Why do Bees Visit Flowers?
Worker bees visit flowers to collect nectar and pollen. The pollen delivers protein, fats and nutrients which feed the brood and also the entire colony during winter. The nectar is turned into honey — their energy supply and what sustains the colony through the foraging seasons.
Sweet nectar created by the nectar glands — usually in the bloom — attracts and encourages bees to visit. All flowering plants that require the assistance of a pollinator have evolved to promote pollination.
Bees are generalist foragers that love a wide range of blooms. Choose flowers that have various dimensions and colors. Growing different plants provides honey bees with a diverse diet.
While it’s true that honey bees will visit any nectar or pollen-producing flowers, they do have a color preference. Their favorites are purple, blue and yellow. Red and pink flowers aren’t their first choice, but they will forage on them if the other more desirable colors are not available.
Shallow blossoms such as Queen Anne’s lace, asters and daisies attract numbers of honey bees.
The bees with longer tongues are attracted to plants in the mint family such as lavender, salvia and oregano. In terms of flowers specifically, they love those with hidden nectar spurs. These include monarda, columbine, larkspur and snapdragons.
Seasonal Blooms and Cycles
The bloom time is an essential factor. Bees need flowers or plants that have a lengthy bloom cycle. The longer a plant is in flower, the more nectar a bee can harvest. Zinnias and cosmos are among some of the best perpetual bloomers that honey bees love.
Also, planting a variety of flora that flowers at different times throughout the year ensures that bees have food in all seasons.
In the spring, wild lilac, borage, crocus and hyacinth provide a plentiful harvest for the early bees. In the hot summer seasons, bees enjoy cosmos, snapdragons, bee balm and hosta. As the cooler seasons creep in, zinnias, witch hazel and goldenrod appear and shower the fall with abundant nectar and pollen.
Single or Double?
Hybrid plants with double flowers are not ideal for honey bees. They’re aesthetically pleasing and have gorgeous blooms but produce less nectar.
Single flowers provide pollinators with abundant and easily accessible nectar and pollen. They invest more energy in nectar production and less to petal formation. They may not offer such a dramatic display, but they’re more beneficial for bees.
Also, double flowers with more than one ring of petals are difficult for bees to penetrate. They have difficulty reaching the inner flower parts.
Best Flowers for Honey Bees
Wallflowers are long-flowering, capable of producing blooms all year — if continually deadheaded. Bees find them attractive because their flat petals create easily accessible flowers. They’re found in a variety of colors, but honey bees are especially drawn to the yellow ones.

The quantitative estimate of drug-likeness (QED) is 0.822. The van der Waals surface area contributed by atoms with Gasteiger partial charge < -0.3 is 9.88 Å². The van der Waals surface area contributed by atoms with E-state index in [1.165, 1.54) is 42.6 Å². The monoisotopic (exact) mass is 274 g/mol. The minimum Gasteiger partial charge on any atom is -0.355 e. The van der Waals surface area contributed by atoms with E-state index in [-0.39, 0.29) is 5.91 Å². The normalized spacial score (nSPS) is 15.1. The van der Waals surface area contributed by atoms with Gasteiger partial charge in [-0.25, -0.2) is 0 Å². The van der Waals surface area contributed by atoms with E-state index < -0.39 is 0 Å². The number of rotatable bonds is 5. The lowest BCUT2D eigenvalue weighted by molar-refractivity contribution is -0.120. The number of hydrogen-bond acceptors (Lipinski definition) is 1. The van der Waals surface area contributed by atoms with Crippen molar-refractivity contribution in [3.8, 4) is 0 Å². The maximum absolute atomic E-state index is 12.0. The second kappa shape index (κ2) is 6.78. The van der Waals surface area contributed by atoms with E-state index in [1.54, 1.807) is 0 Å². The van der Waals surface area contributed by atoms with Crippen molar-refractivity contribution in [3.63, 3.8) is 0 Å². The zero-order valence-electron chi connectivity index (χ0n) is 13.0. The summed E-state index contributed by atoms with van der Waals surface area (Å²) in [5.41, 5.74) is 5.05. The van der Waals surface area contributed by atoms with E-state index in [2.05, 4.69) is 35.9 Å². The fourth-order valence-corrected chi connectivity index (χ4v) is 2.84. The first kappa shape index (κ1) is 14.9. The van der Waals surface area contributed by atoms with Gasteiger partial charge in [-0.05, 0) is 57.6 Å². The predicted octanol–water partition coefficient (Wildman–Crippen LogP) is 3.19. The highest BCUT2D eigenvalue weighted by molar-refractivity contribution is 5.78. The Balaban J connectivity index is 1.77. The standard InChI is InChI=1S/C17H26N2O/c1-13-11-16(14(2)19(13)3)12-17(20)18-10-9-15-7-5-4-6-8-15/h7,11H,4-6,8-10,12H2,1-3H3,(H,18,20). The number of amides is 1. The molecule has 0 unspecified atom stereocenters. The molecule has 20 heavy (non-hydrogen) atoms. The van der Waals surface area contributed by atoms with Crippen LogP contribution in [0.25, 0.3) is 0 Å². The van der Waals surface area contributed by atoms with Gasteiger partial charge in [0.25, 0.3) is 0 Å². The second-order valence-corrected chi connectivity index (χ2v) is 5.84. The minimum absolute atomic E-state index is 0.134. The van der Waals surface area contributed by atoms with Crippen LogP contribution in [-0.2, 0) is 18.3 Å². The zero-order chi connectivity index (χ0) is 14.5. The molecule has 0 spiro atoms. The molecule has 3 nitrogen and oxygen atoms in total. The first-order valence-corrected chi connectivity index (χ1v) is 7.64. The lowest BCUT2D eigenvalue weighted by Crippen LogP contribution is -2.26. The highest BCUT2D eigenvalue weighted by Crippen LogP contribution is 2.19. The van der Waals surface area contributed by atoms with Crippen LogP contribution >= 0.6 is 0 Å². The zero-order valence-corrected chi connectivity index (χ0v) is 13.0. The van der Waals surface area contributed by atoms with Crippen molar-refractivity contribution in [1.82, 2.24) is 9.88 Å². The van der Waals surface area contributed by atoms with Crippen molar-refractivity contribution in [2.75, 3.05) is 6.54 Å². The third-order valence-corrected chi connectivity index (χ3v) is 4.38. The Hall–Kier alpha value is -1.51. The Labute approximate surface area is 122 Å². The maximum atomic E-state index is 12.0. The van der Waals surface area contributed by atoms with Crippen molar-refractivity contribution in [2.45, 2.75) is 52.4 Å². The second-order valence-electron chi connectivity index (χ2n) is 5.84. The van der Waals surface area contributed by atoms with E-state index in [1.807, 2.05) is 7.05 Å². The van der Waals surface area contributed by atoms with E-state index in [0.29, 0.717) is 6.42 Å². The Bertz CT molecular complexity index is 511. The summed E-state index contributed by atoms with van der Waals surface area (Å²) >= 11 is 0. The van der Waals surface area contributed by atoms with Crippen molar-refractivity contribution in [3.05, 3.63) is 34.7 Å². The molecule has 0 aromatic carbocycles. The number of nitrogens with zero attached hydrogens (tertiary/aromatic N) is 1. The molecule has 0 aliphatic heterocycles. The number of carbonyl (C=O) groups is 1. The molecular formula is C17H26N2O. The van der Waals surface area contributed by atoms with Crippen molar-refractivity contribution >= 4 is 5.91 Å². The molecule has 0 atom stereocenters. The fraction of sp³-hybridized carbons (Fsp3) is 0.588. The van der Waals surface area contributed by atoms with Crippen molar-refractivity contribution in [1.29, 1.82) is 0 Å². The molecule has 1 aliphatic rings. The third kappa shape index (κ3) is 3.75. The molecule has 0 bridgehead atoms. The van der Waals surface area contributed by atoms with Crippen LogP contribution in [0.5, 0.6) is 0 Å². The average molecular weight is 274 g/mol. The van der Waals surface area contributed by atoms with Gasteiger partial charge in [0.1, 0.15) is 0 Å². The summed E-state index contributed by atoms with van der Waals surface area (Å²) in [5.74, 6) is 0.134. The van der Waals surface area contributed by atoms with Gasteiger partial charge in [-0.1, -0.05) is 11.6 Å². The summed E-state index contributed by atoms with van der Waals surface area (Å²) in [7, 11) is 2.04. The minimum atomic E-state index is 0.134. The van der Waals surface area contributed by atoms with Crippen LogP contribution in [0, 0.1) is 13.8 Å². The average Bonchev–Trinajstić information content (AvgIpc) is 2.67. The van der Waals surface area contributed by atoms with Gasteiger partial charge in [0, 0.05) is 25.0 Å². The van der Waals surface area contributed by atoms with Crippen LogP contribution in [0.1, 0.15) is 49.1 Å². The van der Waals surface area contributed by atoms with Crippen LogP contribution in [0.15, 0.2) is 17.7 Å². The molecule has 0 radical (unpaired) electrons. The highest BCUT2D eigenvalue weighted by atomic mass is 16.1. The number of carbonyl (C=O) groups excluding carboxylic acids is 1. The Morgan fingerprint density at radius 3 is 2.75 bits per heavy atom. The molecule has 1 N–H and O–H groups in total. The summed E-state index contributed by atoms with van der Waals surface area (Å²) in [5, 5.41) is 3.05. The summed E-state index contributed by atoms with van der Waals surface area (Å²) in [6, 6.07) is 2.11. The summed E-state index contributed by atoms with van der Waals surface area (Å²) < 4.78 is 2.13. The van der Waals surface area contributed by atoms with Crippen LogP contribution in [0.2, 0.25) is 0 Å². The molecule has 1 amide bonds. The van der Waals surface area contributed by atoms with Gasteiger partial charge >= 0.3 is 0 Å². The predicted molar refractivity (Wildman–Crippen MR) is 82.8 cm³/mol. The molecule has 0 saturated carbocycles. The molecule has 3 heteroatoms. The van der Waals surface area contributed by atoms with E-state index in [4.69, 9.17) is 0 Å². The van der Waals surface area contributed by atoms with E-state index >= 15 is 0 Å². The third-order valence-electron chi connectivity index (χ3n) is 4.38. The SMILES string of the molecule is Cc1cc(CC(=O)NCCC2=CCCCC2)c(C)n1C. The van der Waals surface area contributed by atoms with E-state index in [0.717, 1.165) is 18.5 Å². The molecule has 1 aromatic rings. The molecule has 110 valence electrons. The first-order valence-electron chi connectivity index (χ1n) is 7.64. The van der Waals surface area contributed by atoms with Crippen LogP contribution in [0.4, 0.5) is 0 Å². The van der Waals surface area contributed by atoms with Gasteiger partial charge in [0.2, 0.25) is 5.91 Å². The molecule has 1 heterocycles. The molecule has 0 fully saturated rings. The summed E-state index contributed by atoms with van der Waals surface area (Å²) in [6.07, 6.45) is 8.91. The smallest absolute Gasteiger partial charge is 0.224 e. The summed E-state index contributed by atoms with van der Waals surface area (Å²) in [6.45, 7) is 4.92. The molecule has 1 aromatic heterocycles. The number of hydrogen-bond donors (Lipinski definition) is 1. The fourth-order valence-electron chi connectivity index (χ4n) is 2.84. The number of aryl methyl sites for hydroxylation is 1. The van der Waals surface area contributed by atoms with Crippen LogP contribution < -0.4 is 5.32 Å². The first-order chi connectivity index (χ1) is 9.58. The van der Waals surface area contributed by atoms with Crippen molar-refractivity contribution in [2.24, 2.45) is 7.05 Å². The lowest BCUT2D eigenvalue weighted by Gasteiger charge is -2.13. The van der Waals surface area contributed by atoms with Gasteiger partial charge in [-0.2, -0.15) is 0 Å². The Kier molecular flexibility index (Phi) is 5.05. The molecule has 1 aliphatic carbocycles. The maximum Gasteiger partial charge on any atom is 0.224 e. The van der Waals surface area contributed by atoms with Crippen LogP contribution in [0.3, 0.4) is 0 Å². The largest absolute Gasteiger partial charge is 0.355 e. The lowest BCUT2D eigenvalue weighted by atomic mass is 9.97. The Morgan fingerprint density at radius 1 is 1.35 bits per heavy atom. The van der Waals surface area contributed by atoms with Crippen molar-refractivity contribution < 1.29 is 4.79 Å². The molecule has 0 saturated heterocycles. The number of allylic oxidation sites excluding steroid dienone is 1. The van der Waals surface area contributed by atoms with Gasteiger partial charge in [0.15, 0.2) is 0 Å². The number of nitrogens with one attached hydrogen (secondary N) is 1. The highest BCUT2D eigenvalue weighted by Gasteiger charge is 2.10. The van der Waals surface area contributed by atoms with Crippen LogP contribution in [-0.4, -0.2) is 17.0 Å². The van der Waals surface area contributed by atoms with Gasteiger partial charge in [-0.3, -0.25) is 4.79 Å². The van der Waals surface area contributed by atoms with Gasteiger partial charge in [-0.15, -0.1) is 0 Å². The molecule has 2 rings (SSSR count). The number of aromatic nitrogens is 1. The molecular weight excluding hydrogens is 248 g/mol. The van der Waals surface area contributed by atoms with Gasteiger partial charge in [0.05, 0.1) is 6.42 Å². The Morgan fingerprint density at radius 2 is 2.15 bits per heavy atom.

These early bloomers are one of the first to provide nectar during the year — bumblebees are also fond of them.
These daisies are minimal maintenance late summer bloomers — providing a rich source of pollen and nectar at a crucial time for honey bees.
They’re found in shades of pink, purple, blue and white. Michaelmas daisies are perennial flowers with blossoms from half an inch to several inches wide — making an ideal platform for bees to collect their crops. Their stems vary widely in height — ranging between six inches to several feet tall.
The classic sunflower is heaven for nectar-hungry honey bees. Their enormous daisy-shaped heads provide bees with a large area to feed on.
Their bloom cycle (summer to early autumn) is ideal for assisting bees in storing up supplies before hibernation and the colder seasons set in
Sunflowers shoot up at a fast rate and display a vibrant yellow color. This is why they also appeal to children — it’s an opportunity to involve them with nature at an early age.
Bachelor’s Button (Centaurea)
Bachelor’s buttons are inexpensive, easy to grow and provide bees with pollen and nectar at a critical time during the year. These flowers begin their bloom cycle from as early as midsummer until late fall.
Also called cornflowers, they have long silvery stems and grow up to 3-feet in height. These flowers prefer a sunny position and well-drained soil. Blue is the classic color, but you will also find purple, white and pink varieties.
If you love to cook, then growing fresh herbs could prove rewarding for both you and honey bees. Not only do they add that extra flavor to your meals, but they’re a great provider for bees.
Growing herbs is a low-maintenance affair, and if you’re tight on space, you can plant them in pots around your patio area.
Chives are part of the Allium family — onions and garlic all fall into this genus. They can elevate the aesthetic of any dish and shoot up into round, pink flowers in the summer.
Sage is one of the most versatile herbs. With its mild savory undertones, it adds a subtle complexity to your cooking. The leaves are suitable for tea-making, and if left to flower, they bloom into sky-blue colors — causing tremendous bee activity. They are long-flowering and can survive in cold, temperate and subtropical weather.
Other bee-friendly herbs include:
Honey bees are attracted to flowers that are rich in both nectar and pollen. These two things are vital for honey bees’ important survival throughout the seasons.
Color, type of flower head and length of bloom are all characteristics that determine bee appeal. By planting these flowers for honey bees, we can create a habitat for them to flourish.